I'm really not a fan of these kinds of maps that split your party for no reason, in a game where you can't control who starts where unless you play the map, reset, and then switch your party formation around. It's not very hard with the Falcon Knights but still. (I killed Silque in the first map here so she could be resurrected on Alm's side.)

Once this is done, Juda invites Celica to gaze into his jewel to see how Alm is doing. And now you have to do Alm's route. On the whole I found Alm's side much harder than Celica's; his units (for me) were much weaker, and the Falcon Knight sisters were not available. It also takes a while for Silque to reappear with Warp.

As usual, the main problem is protecting weak units from flying or horse units with huge movement, and from the female mages who will sometimes decide to warp to a location on the map. After a few battles Alm comes across the first temple, which allows revival of Silque (yay!) and also has a bunch of useful treasures like a Speed Ring (which raises speed to 40 and movement by 5!)

The first significant place is the castle of Nuibaba, where a priest named Tita is (just a palette swap for Nina from FE1).

She was being controlled by Nuibaba, but now wants you to save Zeke, her boyfriend. He opposes what Rigel is doing but Nuibaba captured her to force his compliance.

Zeke turns out to be Camus from FE1, although I don't believe that's ever explicitly stated in the game. He lost his memory and found himself here. He sympathizes with Alm but can't turn against King Rudolf, who saved his life and took care of him. But he sees a cross scar on Alm's arm. He remembers Rudolf telling him that if he ever finds someone with such a scar he should give his fealty to him. So Zeke decides to join Alm after all. He's a Gold Knight, the top promote of that class tree, so he's a good addition to the force.

Eventually Alm reaches the Dragon Mountains, where he gets trapped. Meanwhile Celica is thrown into the basement of Douma tower by Juda.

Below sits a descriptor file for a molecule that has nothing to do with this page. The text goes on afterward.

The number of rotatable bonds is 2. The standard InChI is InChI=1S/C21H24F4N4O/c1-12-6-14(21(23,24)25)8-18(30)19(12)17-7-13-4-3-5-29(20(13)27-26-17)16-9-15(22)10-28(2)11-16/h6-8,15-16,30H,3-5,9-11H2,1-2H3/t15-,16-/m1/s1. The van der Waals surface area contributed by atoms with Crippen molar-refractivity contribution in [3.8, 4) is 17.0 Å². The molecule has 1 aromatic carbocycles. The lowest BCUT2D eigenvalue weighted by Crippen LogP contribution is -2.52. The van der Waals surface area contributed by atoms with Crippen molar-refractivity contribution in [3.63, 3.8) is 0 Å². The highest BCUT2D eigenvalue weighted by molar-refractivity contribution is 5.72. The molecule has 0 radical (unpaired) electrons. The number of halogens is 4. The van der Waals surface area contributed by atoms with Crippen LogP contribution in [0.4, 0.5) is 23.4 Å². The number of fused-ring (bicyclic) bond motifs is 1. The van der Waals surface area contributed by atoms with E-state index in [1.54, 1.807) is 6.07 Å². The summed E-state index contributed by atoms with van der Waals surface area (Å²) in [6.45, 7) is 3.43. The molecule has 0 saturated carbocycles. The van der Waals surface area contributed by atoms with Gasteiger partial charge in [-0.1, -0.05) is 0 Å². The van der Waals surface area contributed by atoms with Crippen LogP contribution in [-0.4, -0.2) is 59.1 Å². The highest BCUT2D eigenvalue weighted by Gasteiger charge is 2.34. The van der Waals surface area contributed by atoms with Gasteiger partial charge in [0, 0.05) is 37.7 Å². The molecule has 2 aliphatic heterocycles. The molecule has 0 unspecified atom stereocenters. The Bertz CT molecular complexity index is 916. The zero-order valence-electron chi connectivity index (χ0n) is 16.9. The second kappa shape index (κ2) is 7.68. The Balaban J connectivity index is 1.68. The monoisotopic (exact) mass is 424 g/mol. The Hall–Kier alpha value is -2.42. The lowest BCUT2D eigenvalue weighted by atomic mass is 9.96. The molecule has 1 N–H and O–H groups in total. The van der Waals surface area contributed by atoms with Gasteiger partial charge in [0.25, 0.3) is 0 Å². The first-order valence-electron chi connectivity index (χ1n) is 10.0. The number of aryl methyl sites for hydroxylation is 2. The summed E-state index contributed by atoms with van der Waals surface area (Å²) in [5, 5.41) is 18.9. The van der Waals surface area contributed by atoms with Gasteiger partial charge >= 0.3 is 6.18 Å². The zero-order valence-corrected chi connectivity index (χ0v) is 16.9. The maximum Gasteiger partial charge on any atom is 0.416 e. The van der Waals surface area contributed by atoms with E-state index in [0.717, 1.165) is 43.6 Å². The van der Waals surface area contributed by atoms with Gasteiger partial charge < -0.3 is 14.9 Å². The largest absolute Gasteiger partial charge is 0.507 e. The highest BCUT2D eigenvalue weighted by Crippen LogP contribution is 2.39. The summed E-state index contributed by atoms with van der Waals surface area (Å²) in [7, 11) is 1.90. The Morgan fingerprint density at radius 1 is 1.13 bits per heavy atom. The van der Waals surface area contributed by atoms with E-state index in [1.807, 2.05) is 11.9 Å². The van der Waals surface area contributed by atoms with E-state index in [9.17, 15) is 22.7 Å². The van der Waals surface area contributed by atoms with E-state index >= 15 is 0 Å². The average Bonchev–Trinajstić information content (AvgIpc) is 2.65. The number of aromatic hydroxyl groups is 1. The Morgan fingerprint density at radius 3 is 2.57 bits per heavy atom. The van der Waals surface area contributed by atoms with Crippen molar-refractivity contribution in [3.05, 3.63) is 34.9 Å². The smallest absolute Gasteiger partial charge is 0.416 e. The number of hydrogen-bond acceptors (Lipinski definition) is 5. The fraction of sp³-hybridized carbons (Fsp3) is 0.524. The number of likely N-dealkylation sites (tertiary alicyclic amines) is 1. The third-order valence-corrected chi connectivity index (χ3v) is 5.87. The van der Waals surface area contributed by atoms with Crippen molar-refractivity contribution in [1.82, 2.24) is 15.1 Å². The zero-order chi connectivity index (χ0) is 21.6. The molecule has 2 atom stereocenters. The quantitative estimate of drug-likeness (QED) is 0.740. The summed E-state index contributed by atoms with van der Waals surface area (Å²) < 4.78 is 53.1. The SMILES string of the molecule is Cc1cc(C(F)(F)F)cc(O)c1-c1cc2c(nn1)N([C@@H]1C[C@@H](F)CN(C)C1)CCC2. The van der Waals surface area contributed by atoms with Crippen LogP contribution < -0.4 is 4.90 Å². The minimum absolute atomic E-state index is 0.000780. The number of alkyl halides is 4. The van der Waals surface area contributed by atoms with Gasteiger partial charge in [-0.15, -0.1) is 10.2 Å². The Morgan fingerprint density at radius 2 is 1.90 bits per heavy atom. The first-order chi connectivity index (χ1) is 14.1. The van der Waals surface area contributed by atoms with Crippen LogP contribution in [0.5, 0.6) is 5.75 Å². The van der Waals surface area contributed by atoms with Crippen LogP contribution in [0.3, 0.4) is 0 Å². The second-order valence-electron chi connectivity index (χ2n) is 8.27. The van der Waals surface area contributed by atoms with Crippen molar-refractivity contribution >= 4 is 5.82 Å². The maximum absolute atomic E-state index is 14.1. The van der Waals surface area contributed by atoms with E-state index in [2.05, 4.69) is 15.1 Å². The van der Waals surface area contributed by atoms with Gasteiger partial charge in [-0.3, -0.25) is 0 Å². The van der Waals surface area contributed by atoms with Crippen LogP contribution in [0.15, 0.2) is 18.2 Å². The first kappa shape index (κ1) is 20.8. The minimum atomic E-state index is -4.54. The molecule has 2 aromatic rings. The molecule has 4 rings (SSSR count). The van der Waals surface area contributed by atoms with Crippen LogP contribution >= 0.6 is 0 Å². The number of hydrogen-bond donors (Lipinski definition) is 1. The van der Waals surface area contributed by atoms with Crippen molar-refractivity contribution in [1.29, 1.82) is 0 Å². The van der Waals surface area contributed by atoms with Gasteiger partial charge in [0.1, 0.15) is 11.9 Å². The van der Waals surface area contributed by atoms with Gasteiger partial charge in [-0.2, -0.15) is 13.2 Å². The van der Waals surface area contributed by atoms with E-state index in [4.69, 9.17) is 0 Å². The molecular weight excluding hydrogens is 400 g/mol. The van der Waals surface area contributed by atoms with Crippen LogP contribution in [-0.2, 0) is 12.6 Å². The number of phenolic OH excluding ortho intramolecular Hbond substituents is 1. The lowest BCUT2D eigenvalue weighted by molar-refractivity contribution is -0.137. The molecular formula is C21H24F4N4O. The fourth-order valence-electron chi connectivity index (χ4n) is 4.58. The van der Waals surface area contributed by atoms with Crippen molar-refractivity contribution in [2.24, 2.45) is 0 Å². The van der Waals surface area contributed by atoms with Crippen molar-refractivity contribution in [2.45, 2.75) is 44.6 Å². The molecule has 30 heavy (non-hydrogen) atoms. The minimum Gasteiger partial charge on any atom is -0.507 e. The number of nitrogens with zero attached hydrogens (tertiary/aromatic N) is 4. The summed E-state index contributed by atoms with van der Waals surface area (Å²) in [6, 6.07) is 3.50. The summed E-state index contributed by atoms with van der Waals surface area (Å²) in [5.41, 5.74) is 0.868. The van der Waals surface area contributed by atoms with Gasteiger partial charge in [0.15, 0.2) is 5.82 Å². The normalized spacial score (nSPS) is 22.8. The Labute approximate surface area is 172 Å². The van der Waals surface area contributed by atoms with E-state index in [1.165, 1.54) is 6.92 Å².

Alm has to fight a bunch of annoying fights against these D Zombies -- they're manageable because the priests have this spell that kills monsters instantly, anywhere on the map, although usually one or two will be left behind. You still have to be careful because the dragons have huge range, but after shuffling my troop order around I was able to beat it. There's then a secret shrine that provides a grinding place and the last promotion chance for Alm, so I used that. I also should have levelled my priests to get Reserve and Warp, but I overlooked that -- fortunately I was still able to win the game.

The final battle of the chapter is against Rudolf in Rigel Castle. You only have to beat Rudolf to win the battle.

When I tried just warping Alm there it didn't quite work, but with Zeke as well I was able to do it -- a Japanese site also suggested something I should have done, using a mage that has a Magic Ring to increase range. I found that if I wasn't careful, Rudolf would flee up and I wouldn't be able to chase him, so part of Zeke's job was just to block that from happening.

As Rudolf is dying he reveals that Alm is his son (sigh) so he's the next king of Rigel. Maizen then offers a rather incoherent explanation of Rudolf's behavior -- he thought the gods were too involved in the world so became an evil ruler to cause heroes to rise up who would then create a new age. This is pretty stupid; I've heard that in the remake they made this part of the story a little less nonsensical by introducing a prophecy.